A key challenge in many university renovations is preserving historic architectural heritage while modernizing—and Samford University, located near Birmingham, Alabama, is no exception. Recent major rehab projects have provided much-needed updates to important campus structures built in the 1950s, while remaining true to the prevailing Georgian Colonial exterior design.
Jeff Poleshek, the university’s associate vice president for operations, planning, and construction, says multiple drivers spurred recent renovations. Chief among them was a need to provide twenty-first-century technology and learning spaces as well as improving sustainability on campus.
Both parents and students play a part in deciding where the student will go to college, Poleshek notes. Each cohort values different aspects of the built environment: parents are impressed by an aesthetic that connotes time-tested gravitas, while students are drawn to state-of-the-art amenities. A classic-looking exterior façade with cutting-edge technology and up-to-date furnishings and features satisfies both groups.
“We always say the outside is for parents and the inside is for students,” Poleshek says. “Our goal is to preserve and extend the life of the exterior design, while making the inside new and fresh and adding the latest technology.”
Striking the right balance between old and new guides design choices. A recent project to upgrade sustainability across the campus, for example, included replacing approximately 1,100 windows with models that provide higher energy performance. Sourcing new windows that matched the original aesthetic wasn’t easy but was worth the extra effort and cost. Likewise, repairs to preserve the look of the façade, such as tuck-pointing of brick work, are worth the time and expense, Poleshek says.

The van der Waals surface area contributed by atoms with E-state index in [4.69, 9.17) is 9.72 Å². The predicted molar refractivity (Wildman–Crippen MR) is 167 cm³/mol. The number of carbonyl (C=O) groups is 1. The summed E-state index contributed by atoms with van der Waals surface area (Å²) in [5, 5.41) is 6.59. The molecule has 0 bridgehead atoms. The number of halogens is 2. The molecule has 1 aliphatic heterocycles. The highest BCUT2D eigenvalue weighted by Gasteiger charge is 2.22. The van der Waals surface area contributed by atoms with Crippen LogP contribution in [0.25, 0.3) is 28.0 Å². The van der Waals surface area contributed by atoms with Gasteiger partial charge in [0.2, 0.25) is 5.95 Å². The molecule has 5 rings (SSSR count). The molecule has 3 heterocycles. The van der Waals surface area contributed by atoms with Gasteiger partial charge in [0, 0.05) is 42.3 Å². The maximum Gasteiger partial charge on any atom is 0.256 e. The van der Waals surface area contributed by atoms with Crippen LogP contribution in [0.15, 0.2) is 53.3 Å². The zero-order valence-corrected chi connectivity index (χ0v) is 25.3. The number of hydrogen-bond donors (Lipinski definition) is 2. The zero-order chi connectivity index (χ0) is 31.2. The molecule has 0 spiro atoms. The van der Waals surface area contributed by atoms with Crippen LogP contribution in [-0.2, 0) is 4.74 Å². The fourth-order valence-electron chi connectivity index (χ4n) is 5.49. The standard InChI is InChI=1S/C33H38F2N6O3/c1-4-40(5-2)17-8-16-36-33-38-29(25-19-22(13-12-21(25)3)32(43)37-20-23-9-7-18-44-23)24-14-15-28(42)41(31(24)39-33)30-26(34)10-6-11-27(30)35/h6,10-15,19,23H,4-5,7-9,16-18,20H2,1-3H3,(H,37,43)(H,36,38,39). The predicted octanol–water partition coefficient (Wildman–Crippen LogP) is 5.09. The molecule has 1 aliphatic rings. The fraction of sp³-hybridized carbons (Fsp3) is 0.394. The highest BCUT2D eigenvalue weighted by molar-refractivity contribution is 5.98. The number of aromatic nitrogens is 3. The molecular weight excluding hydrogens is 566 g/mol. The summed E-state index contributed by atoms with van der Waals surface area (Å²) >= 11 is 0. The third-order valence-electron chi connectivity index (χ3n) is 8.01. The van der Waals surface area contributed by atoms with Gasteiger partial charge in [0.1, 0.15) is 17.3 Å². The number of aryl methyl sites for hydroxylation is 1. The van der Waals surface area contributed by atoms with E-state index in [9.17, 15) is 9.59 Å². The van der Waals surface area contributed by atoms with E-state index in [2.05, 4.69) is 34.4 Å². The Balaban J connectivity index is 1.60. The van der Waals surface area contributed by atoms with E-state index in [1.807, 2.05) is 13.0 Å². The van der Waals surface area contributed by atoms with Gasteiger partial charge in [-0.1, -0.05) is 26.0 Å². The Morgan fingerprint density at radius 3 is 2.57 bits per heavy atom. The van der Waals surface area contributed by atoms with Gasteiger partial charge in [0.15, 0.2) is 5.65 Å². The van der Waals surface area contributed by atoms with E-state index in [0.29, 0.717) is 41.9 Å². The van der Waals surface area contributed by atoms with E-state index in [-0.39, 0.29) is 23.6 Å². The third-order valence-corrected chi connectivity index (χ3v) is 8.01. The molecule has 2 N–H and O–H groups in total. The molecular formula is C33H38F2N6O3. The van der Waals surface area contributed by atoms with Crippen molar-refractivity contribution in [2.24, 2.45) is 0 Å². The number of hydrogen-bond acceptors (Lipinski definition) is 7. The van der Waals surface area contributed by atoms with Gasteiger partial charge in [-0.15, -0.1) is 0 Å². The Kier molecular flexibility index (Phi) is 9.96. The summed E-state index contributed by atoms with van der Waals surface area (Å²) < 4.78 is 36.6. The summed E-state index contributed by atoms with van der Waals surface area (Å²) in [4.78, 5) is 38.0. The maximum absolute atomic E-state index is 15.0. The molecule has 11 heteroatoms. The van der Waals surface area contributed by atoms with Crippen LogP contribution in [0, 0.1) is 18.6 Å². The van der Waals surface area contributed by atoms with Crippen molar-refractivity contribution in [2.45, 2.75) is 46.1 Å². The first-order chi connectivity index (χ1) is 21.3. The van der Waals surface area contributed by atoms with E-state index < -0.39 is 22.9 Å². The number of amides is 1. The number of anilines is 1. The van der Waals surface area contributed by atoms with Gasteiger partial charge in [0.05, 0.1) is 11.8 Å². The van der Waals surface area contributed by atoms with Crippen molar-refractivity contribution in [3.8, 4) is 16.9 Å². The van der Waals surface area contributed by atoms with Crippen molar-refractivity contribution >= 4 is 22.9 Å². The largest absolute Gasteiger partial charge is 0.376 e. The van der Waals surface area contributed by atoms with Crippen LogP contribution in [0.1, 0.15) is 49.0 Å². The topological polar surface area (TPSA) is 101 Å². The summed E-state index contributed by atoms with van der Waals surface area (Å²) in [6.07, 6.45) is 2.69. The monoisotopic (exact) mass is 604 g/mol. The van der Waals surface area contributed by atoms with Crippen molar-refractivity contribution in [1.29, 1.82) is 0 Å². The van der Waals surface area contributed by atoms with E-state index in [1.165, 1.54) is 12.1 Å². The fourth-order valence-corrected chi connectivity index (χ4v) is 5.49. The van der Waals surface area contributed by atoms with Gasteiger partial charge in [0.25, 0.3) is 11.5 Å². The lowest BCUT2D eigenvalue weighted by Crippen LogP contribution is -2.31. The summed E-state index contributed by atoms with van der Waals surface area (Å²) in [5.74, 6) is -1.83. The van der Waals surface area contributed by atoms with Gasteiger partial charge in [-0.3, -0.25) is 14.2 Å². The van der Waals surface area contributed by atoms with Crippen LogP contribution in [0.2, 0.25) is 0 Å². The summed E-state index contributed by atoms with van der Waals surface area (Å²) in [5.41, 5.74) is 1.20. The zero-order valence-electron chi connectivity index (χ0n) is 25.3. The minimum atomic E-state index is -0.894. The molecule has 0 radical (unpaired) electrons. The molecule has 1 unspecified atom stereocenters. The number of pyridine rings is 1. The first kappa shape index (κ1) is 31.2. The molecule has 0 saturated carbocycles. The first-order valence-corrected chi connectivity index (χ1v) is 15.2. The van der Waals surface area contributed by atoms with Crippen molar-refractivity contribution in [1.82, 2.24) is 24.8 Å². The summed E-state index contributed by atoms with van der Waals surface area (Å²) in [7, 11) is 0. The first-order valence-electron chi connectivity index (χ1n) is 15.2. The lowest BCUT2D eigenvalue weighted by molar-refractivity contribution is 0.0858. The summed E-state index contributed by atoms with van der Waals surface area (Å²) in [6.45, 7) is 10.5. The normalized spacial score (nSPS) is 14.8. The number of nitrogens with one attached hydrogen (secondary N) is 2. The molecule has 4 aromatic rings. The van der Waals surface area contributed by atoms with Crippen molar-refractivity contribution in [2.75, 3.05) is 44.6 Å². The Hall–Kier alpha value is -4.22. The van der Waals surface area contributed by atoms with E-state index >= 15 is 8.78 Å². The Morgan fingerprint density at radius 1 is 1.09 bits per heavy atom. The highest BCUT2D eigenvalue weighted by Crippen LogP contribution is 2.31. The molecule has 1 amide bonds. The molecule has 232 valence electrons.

Interior updates allow more leeway for dramatic design changes. A recently completed extensive renovation of Buchanan Hall, home to the Division of Music, remade much of the interior. The building previously had no elevator. “We had to install one in the heart of the building, and that was no small task,” Poleshek remembers, explaining that it involved removing part of the ground floor slab, building concrete walls for the elevator shaft, and then removing the concrete floor at each level. The project also upgraded classrooms, offices and restrooms as well all electrical, mechanical and data wiring infrastructures.
Buchanan Hall’s fourth floor was previously a partially used attic that had the potential to be much more. “We decided that the fourth floor was too valuable to house just mechanical rooms, so we redesigned the systems and moved that equipment to the perimeter areas,” Poleshek says.
That space was converted into new offices, student lounge space, and a new conference/learning space furnished with technology appropriate for current meeting standards and student workspaces. The building also received a new recording studio with “significant gear and equipment,” he says. “We future-proofed it with the right mechanical, electrical infrastructure, and data wiring.”
From the exterior, the building seamlessly blends in with the classic aesthetic of other campus buildings. “We didn’t punch any new openings to the outside,” Poleshek attests. The stairwells and corridors remained where they were. The lobby retained its wood-paneled walls and terrazzo floor, but most of the rest of the building’s interior has a fresh look with new, easily maintainable materials.